The High Court of Australia has recently handed down decisions that emphasises the importance of a written contract in the employment or contractor relationship.
On 9 February 2022, the High Court handed down two landmark decisions, Construction, Forestry, Maritime, Mining and Energy union v Personnel Contracting Pty Ltd  and ZG Operations Australia Pty Ltd v Jamsek . These decisions clarify the distinction between an employee and an independent contractor and set the legal test that is to be applied to such workplace relationships.
The Court held that where parties have a valid written agreement that governs the work relationship, the characterisation of the work relationship (as either employee or contractor) is to be determined by the terms of the agreement. Therefore, if a person has a written agreement that describes them as an employee and includes rights and obligations that are consistent with an employment relationship, the Court will regard them as an employee. If the person has a written agreement that describes them as a contractor and includes rights and obligations that are consistent with a contractor relationship, the Court will regard them as a contractor.
These decisions allow employers to confidently rely on a written agreement to determine the nature and scope of the relationship as an independent contractor or an employee.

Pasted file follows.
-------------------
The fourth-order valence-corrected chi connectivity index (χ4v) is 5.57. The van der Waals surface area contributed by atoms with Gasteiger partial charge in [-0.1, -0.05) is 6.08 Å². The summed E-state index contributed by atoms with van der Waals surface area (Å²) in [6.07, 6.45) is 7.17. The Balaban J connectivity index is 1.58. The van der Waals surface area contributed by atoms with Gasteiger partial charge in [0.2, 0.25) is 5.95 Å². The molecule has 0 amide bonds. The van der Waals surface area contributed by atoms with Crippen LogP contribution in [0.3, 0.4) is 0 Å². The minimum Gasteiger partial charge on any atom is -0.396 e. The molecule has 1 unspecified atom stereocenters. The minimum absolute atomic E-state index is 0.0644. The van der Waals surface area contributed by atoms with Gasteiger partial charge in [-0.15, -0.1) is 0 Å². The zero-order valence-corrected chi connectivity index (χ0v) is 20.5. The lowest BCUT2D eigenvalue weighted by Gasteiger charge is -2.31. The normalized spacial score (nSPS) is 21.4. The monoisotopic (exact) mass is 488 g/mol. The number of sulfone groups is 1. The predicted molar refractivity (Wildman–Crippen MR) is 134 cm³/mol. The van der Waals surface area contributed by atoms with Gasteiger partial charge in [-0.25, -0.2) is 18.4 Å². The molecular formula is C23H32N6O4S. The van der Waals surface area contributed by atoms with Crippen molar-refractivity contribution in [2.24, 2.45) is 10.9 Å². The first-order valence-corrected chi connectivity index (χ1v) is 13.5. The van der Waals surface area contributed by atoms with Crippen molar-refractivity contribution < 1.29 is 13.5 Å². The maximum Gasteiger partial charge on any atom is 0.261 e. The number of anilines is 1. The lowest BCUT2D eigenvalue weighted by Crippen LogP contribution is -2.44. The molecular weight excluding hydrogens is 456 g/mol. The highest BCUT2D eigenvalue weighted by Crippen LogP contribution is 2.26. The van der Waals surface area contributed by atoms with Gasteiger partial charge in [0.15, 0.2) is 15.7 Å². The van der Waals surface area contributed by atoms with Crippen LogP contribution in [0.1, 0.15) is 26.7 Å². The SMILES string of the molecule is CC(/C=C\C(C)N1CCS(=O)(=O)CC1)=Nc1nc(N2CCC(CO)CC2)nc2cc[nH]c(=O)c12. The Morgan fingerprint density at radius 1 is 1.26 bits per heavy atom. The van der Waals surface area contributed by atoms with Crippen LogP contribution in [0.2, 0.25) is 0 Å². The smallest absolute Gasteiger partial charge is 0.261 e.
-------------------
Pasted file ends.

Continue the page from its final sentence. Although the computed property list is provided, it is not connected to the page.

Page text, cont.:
Prior to these decisions, the Court took a multifactorial approach at looking at the relationship to determine whether a worker was an employee or independent contractor. Whilst the Court considered the terms of the written contract, it also considered the practical aspects of the relationship.
These decisions follow from the High Court’s decision in 2021 that clarified the definition of a casual employee and placed heavy reliance on the terms of the written employment agreement in determining whether an employee is casual or permanent.
The Court has remained silent on the approach to be taken where there is no valid written agreement.
The key point for employers to take from these decisions is that employers should ensure that they have valid written agreements with all employees and contractors and that these written agreements contain terms that are consistent with either the employment or contractor relationship.
We have a dedicated team of lawyers who are experienced in drafting employment contracts, independent contractor agreements, providing employment advice to employers, employees and contractors, and acting in employment disputes. If you would like any assistance or advice in this area of law, please contact Dean Groundwater, Anika Fleet or Matthew Coulter or call our team on 9525-8688. We also invite you to download our free Essential Business eGuide.